If you want to lower your exposure you could tighten your stop to 5 percent, putting only $1,250 or 1.25 percent of equity at risk. If you wanted to keep your 10 percent stop, your only other choice to reduce equity risk would be to cut down the position size to $12,500 (12.5 percent of your account), thus reaching $1,250 or 1.25 percent of equity at risk.

    Either your stop moves or your position size moves. One or the other must be adjusted to dial in the correct amount of risk. For argument’s sake, if you wanted to be very aggressive and put 50 percent of your account into one position, you would need to use a 5 percent stop to contain your risk as a percentage of equity to 2.50 percent. But the tighter your stop, the more likely you are to get stopped out.

    The key is to find a balance between an acceptable position size and a stop that allows the stock’s price to fluctuate normally without choking off the trade. This is known as backing into risk.
    Last edited: Nov 18, 2017
    #15     Nov 18, 2017
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  6. 15% with a 10% stop loss is 1.5% equity at risk. That 15% is a max value in high probability moves. I am more worried about risk of ruin than potential profits.
    #16     Nov 18, 2017
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  7. CALLumbus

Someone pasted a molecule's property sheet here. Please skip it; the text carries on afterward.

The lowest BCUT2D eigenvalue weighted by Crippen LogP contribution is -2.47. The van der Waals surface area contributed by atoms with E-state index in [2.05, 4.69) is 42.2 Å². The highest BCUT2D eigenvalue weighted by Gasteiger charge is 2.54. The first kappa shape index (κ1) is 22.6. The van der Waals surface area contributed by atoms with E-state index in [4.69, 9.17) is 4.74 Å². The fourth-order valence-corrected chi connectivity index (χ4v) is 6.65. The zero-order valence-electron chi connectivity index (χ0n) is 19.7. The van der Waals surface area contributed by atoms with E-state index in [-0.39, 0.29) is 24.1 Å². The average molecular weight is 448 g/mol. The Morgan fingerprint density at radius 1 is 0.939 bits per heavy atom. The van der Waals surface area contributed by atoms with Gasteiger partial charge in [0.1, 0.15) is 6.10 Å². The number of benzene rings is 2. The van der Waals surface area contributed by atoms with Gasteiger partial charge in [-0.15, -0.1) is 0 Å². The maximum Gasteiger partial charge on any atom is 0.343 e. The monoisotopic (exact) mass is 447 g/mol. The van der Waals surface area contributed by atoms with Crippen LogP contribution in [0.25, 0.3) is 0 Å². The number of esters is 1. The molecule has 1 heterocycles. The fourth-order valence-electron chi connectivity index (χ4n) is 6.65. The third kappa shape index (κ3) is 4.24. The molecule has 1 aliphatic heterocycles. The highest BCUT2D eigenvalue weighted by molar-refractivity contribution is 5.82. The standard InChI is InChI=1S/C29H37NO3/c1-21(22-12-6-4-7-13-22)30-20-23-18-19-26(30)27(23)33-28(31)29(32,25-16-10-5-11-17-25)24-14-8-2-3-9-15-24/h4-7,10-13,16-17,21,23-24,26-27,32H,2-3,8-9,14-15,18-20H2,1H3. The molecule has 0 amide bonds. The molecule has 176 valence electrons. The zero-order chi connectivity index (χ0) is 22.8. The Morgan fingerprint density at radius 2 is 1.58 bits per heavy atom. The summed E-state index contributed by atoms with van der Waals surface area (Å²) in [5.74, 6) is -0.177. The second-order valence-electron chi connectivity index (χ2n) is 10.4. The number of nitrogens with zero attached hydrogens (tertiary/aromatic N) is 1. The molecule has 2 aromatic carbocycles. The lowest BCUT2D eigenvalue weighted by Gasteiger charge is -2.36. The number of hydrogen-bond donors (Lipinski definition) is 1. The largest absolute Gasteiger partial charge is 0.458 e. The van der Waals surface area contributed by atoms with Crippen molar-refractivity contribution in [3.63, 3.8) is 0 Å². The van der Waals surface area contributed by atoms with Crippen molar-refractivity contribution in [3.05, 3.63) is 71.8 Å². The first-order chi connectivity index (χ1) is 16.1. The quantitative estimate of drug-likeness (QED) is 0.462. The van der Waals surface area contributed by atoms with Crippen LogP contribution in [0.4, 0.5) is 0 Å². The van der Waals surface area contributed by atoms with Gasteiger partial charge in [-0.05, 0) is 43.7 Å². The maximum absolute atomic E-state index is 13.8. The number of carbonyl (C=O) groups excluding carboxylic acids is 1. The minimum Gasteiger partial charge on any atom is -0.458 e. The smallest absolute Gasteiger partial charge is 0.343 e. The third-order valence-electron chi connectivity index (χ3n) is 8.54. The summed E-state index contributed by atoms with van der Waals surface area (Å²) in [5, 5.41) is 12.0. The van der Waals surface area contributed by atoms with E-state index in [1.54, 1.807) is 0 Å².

I understand, that sounds much better.
    #17     Nov 18, 2017
  8. rvince99


    Wow. I think you're missing the obvious, and most of us do

    The first question to be answered is that of your criterion; WTF are you doing in this game? What do you want to accomplish?

    And for individuals,this can be difficult. "I want to make a good return on my money," or some other, nebulous nonsense. Yet, take an institution - a pension fund, for example, with a prescribed liability for year X, etc. Their criterion is very clearly defined.

    And I have found through the decades that the probability of success is directly correlated to the specificity which someone articulates their criterion in trading. And it's not easy. And most can;t do it and most will lose. As I always say the road narrows and those who fall off, in most cases, never took the time to satisfy this first and primary rule of money management - "Wtf do you want?"